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2016 MCHAP


Lorcan O’Herlihy, FAIA

Los Angeles, CA, USA

May 2015


Lorcan O'Herlihy Architects


Mia Lehrer + Associates (Landscape Architect)


Phoenix Property Company


Iwan Baan


Following conversations with the client and community activists, LOHA developed a scheme that responds to the considerations of the established neighborhood, the client’s extensive program requirements, and the unique, wedge-shaped site. Inspired by the sloping landscape and students’ desires for communal meeting areas, LOHA saw an opportunity to continue the firm’s efforts to add green spaces into dense, urban developments. SL11024 incorporates landscaped roof terraces at various levels, creating inviting outdoor areas for students. By stepping back the form, LOHA created access from each floor level to either a roof deck or a courtyard space, providing vital gathering and community-building venues. This continuous terracing of communal space from the street level to the roof results in a powerful urban and architectural gesture that offers a multi-layered connection both within the building and out towards the surrounding community.


Sited opposite Richard Neutra’s Strathmore Apartments in the Westwood neighborhood of Los Angeles, this housing complex of 31 units and recreational amenities pays homage to its preeminent neighbor while providing the community with much-needed housing for students, faculty, and others on the border of UCLA’s campus. SL11024 additional common amenities, including a fitness center, yoga studio, business center, and student lounges, foster a sense of community within the building, and the mix of program types contribute to the project’s functionality and life. A difficult, wedge-shaped lot with a fifty-foot drop from one corner of the site to the other, the client owned the property for a number of years while a previous design failed to get through the community’s design review board. LOHA was then engaged to propose a solution that fulfills the client’s programmatic requirements and unit types, incorporates the sloped landscape, and sensitively considers the historical adjacencies while also garnering community support. LOHA embraced and resolved these demands through SL11024’s design, crafting a distinctive, singular building that elevates the surrounding built environment. By splitting the building into two volumes, LOHA was able to efficiently integrate the structure’s overall massing with the existing landscape, provide wind cross-ventilation to the apartments, and define a clear circulation path through the property. The building’s volumes shift downward along the street’s natural incline and reach their lowest height directly across from Neutra’s modernist landmark, thereby echoing and amplifying the enlightened site strategies of this high-profile neighbor.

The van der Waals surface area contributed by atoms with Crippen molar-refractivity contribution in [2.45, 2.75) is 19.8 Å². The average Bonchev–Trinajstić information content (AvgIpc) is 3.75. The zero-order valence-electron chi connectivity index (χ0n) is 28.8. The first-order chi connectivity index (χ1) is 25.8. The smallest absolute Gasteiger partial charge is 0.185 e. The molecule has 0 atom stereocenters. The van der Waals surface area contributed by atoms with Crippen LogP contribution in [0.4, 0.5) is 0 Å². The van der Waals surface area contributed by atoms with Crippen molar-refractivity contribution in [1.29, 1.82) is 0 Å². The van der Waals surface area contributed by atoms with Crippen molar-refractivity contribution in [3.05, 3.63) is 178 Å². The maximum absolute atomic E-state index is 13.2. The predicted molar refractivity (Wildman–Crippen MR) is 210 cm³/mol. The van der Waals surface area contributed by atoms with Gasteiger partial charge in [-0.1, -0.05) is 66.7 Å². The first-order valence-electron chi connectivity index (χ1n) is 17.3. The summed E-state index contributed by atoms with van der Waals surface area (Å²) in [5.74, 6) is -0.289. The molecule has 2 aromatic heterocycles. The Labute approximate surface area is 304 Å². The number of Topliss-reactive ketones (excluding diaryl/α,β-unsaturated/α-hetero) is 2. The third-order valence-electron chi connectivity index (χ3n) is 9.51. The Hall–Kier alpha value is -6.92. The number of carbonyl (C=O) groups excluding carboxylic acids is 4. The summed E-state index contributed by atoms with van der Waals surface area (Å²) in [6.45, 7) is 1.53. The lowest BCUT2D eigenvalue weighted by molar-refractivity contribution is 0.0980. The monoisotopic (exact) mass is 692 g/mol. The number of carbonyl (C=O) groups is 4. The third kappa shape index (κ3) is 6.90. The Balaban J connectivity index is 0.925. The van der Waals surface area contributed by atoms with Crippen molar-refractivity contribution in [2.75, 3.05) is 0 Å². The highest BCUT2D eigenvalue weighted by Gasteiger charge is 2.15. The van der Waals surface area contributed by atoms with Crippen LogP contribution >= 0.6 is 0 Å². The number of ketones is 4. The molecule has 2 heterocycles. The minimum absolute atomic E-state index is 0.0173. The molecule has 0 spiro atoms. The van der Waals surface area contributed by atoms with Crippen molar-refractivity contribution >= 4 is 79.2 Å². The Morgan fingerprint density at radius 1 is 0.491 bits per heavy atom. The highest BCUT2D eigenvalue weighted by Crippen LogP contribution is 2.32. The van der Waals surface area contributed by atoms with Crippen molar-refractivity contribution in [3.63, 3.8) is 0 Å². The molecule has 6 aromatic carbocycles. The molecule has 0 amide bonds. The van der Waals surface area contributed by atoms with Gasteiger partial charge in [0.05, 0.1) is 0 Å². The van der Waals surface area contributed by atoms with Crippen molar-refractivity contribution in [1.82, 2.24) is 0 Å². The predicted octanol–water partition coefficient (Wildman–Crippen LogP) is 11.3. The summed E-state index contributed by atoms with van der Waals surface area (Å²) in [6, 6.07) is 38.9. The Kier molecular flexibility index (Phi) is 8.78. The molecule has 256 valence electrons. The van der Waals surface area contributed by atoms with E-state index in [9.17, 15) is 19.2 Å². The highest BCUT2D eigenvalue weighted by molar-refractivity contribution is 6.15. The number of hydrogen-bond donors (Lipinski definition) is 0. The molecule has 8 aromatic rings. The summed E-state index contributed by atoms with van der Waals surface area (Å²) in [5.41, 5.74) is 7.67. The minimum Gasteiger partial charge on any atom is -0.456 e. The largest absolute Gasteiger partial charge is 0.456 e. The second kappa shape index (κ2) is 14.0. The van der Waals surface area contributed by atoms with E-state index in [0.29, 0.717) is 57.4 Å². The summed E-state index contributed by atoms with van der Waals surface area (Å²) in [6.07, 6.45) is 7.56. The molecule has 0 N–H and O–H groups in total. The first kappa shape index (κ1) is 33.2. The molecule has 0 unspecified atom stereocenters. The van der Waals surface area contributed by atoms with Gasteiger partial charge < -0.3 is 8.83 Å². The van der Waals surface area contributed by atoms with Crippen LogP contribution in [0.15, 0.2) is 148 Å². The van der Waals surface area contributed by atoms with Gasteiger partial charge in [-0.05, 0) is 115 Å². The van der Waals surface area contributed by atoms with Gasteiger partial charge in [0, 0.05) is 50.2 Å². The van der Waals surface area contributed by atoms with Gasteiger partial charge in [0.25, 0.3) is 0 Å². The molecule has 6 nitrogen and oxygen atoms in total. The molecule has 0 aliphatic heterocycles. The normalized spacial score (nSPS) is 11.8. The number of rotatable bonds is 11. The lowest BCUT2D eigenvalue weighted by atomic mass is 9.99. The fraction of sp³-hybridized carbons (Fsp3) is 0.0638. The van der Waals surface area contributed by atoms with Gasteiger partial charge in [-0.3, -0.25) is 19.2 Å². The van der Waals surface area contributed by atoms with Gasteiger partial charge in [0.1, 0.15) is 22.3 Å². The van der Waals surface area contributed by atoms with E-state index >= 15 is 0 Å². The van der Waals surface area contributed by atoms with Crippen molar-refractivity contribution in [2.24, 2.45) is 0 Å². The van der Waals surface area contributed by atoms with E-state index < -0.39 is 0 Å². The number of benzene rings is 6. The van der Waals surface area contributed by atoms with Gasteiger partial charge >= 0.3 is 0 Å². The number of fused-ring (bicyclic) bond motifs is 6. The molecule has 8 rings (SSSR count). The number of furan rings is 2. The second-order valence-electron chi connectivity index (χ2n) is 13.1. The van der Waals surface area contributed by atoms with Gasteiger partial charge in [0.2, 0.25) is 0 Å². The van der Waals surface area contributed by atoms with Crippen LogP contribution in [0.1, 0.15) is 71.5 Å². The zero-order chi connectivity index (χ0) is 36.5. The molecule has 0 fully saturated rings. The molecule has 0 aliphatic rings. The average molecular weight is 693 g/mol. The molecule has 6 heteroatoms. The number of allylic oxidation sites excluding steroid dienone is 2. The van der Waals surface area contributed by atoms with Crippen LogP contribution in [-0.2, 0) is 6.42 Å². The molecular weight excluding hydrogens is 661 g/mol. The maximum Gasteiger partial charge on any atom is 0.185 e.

This project is a part of LOHA’s ongoing commitment to address and elevate challenging urban conditions. Here, LOHA embraced the unique topography of a hillside site to craft a multi-faceted building that is an asset to the increasingly dense and dynamic urban fabric of Westwood. Since the project’s completion, many of the surrounding buildings have undergone renovations and improvements, raising the quality of the housing stock in the neighborhood. LOHA carefully considered various methods for integrating the building into the surrounding streetscape. In addition to the stepped massing, LOHA’s material choices for the building envelope of solid, perforated, and ribbed white metal panels project out the vibrancy embedded within the project’s form, programming, and functions. The cladding system blurs the boundary between the sidewalk and the building mass, creating an animated effect of rippling shadow and light that breaks up the scale of the wall surfaces. Cement board painted in eight green-hued layers creates a gradient effect that grounds the building’s base and lightens as the structure meets the sky. Through its materiality and form, LOHA’s design for SL11024, a housing complex on the border of UCLA’s campus, seamlessly engages its historically sensitive site and challenging hillside topography and creates a new model for urban development that enriches an academic community.

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